The largest volcanic eruption ever recorded is that of the Indonesian island arc volcano Tambora in 1815. This eruption initially killed an estimated 92,000 people, largely from the associated tsunami. The eruption sent so much particulate matter into the atmosphere that it influenced the climate of the planet, cooling the surface and changing patterns of rainfall globally. The year after the eruption is known as "the year without a summer" in reference to the global cooling caused by the eruption, although people at the time did not know the reason for the cooling. In cooler climates, the year without a summer saw snow throughout the summer and crops were not able to grow. In response, great masses of farmers moved from New England in the United States to the Midwest and Central Plains, seeking a better climate for growing crops.
Tambora is located in the Indonesian region, a chain of thousands of islands that stretch from Southeast Asia to Australia. The tectonic origins of these islands are complex and varied, but many of the islands along the southwest part of the chain are volcanic in origin, formed above the Sumatra-Sunda trench system. This trench marks the edge of subduction of the Indian-Australia plate beneath the Philippine-Eurasian plates, which formed a chain of convergent margin island arc volcanoes above the subduction zone. Tambora is one of these volcanoes, located on the island of Sumbawa, east of Java. Tambora is unusual among the volcanoes of the Indonesian chain, as it is located further from the trench (210 miles; 340 km) and further above the subduction zone (110 miles; 175 km) than other volcanoes in the chain. This is related to the fact that Tambora is located at the junction of subducting continental crust from the Australian plate and subducting oceanic crust from the Indian plate. A major fault cutting across the convergent boundary is related to this transition, and the magmas that feed Tambora seem to have risen along fractures along this fault.
Tambora has a history of volcanic eruptions extending back at least 50,000 years. The age difference between successive volcanic layers is large, and there appear to have been as much as 5,000 years between individual large eruptions. This comparatively large time interval may be related to Tam-bora's unusual tectonic setting far from the trench along a fault zone whose origin is related to differences between the types of material being subducted on either side of the fault.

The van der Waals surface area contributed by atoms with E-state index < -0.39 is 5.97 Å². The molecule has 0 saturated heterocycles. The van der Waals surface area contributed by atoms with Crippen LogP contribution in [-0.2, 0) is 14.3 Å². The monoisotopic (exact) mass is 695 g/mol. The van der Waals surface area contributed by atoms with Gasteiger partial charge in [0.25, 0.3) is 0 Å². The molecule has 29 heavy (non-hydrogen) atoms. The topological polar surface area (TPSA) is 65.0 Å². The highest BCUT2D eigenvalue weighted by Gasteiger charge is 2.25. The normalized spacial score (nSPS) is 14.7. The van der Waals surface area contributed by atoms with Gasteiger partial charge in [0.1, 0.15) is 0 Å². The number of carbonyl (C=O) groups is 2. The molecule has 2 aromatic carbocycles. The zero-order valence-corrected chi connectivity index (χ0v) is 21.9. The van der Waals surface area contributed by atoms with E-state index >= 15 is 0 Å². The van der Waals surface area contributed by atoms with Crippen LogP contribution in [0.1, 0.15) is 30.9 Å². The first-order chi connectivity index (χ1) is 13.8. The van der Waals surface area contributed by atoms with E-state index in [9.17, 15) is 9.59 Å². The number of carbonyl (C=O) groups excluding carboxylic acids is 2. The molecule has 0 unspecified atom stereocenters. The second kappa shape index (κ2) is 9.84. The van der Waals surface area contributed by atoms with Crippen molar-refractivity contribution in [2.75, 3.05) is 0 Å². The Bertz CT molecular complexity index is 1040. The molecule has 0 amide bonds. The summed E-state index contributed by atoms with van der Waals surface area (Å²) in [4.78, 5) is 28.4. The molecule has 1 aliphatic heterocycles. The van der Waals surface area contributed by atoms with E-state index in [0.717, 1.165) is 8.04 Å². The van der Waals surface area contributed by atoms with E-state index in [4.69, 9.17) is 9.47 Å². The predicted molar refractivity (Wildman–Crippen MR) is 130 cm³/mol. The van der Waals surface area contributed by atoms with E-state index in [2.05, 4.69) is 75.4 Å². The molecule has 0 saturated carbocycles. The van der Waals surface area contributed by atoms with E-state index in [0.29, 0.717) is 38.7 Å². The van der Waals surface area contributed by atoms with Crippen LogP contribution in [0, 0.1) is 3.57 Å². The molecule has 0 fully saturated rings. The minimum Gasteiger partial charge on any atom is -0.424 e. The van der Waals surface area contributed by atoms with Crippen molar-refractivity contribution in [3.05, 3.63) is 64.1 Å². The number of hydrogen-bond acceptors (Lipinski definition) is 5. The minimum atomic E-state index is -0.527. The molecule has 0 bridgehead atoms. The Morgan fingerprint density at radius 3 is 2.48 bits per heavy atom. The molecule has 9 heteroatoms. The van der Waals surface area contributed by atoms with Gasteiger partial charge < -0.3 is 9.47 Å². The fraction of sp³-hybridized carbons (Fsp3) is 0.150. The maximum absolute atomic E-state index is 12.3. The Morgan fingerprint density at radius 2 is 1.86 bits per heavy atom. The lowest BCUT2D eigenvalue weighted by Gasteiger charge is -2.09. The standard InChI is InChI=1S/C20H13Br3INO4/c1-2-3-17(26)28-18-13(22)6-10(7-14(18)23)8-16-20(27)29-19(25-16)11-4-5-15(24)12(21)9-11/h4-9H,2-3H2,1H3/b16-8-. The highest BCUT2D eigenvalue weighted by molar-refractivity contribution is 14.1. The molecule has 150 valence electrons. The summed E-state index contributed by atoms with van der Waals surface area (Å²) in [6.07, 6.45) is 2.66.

In 1812 Tambora started reawakening with a series of earthquakes plus small steam and ash eruptions. People of the region did not pay much attention to these warnings, having not remembered the ancient eruptions of 5,000 years past. On April 5, 1815, Tambora erupted with an explosion that was heard 800 miles (1,300 km) away in Jakarta. Ash probably reached more than 15 miles (25 km) in the atmosphere but this was only the beginning of what was to be one of history's greatest eruptions. Five days after the initial blast a series of huge explosions rocked the island, sending ash and pumice 25 miles (40 km) into the atmosphere and sending hot pyroclastic flows (nuée ardentes) tumbling down the flanks of the volcano and into the sea, generating tsunamis. When the hot flows entered the cold water, steam eruptions sent additional material into the atmosphere, creating a scene of massive explosive volcanism and wreaking havoc on the surrounding land and marine ecosystems. More than 36 cubic miles (150 km3) were erupted during these explosions from Tambora, more than 100 times the volume of the Mount St. Helens eruption of 1980.
Ash and other volcanic particles such as pumice from the April eruptions of Tambora coved huge areas that stretched many hundreds of miles across Indonesia. Towns located within a few tens of miles experienced strong, hurricane-force winds that carried rock fragments and ash, burying much in their path and causing widespread death and destruction. The ash caused a darkness like night that lasted for days even in locations 40 miles (65 km) from the eruption center, so dense was the ash. Roofs collapsed from the weight of the ash, and 15-foot-(4.5-m-) tall tsunamis were formed when the pyro-clastic flows entered the sea. These tsunamis swept far inland in low-lying areas, killing and sweeping away many people and livestock. A solid layer of ash, lumber, and bodies formed on the sea extending several miles west from the island of sumbawa, and pieces of this floating mass drifted off across the Java sea. Although it is difficult to estimate, at least 92,000 people were killed in this eruption. Crops were incinerated or poisoned and irrigation systems destroyed, resulting in additional famine and disease after the eruption ceased, killing tens of thousands of people that survived the initial eruption, and forcing hundreds of thousands of people to migrate to neighboring islands.
The year of 1816 is known as the year without a summer, caused by the atmospheric cooling from the sulfur dioxide released from Tambora. snow fell in many areas across Europe and in some places was colored yellow and red from the volcanic particles in the atmosphere. Crops failed, people suffered, and social and economic unrest resulted from the poor weather, and the Napoleonic wars soon erupted. Famine swept Europe hitting France especially hard, with food and antitax riots erupting in many places. The number of deaths from the famine in Europe is estimated at another 100,000 people.
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